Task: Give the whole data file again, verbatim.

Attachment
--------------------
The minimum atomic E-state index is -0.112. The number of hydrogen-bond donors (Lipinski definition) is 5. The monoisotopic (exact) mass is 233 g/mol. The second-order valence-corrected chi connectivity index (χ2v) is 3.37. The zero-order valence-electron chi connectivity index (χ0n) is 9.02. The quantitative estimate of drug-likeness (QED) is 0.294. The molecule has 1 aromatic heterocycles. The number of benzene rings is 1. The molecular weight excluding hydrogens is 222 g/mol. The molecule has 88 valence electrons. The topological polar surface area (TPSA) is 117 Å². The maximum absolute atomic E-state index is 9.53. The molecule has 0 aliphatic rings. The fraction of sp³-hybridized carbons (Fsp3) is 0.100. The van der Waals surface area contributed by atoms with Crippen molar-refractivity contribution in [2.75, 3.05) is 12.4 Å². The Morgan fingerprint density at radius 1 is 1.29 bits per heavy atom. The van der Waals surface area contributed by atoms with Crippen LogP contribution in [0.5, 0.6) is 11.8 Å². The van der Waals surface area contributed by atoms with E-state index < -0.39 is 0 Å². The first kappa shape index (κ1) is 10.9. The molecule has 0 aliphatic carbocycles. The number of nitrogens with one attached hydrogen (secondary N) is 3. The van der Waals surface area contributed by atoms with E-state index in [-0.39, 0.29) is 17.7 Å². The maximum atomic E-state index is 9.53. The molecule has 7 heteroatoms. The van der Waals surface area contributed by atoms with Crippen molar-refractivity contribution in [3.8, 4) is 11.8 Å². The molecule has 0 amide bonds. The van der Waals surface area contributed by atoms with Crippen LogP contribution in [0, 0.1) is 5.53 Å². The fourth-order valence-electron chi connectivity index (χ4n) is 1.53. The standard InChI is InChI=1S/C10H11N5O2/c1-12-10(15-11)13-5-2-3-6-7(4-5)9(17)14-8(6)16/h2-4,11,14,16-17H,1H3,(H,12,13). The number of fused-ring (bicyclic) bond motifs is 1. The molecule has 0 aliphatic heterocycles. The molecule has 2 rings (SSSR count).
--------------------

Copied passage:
The minimum atomic E-state index is -0.112. The number of hydrogen-bond donors (Lipinski definition) is 5. The monoisotopic (exact) mass is 233 g/mol. The second-order valence-corrected chi connectivity index (χ2v) is 3.37. The zero-order valence-electron chi connectivity index (χ0n) is 9.02. The quantitative estimate of drug-likeness (QED) is 0.294. The molecule has 1 aromatic heterocycles. The number of benzene rings is 1. The molecular weight excluding hydrogens is 222 g/mol. The molecule has 88 valence electrons. The topological polar surface area (TPSA) is 117 Å². The maximum absolute atomic E-state index is 9.53. The molecule has 0 aliphatic rings. The fraction of sp³-hybridized carbons (Fsp3) is 0.100. The van der Waals surface area contributed by atoms with Crippen molar-refractivity contribution in [2.75, 3.05) is 12.4 Å². The Morgan fingerprint density at radius 1 is 1.29 bits per heavy atom. The van der Waals surface area contributed by atoms with Crippen LogP contribution in [0.5, 0.6) is 11.8 Å². The van der Waals surface area contributed by atoms with E-state index < -0.39 is 0 Å². The first kappa shape index (κ1) is 10.9. The molecule has 0 aliphatic carbocycles. The number of nitrogens with one attached hydrogen (secondary N) is 3. The van der Waals surface area contributed by atoms with E-state index in [-0.39, 0.29) is 17.7 Å². The maximum atomic E-state index is 9.53. The molecule has 7 heteroatoms. The van der Waals surface area contributed by atoms with Crippen molar-refractivity contribution in [3.8, 4) is 11.8 Å². The molecule has 0 amide bonds. The van der Waals surface area contributed by atoms with Crippen LogP contribution in [0, 0.1) is 5.53 Å². The fourth-order valence-electron chi connectivity index (χ4n) is 1.53. The standard InChI is InChI=1S/C10H11N5O2/c1-12-10(15-11)13-5-2-3-6-7(4-5)9(17)14-8(6)16/h2-4,11,14,16-17H,1H3,(H,12,13). The number of fused-ring (bicyclic) bond motifs is 1. The molecule has 0 aliphatic heterocycles. The molecule has 2 rings (SSSR count).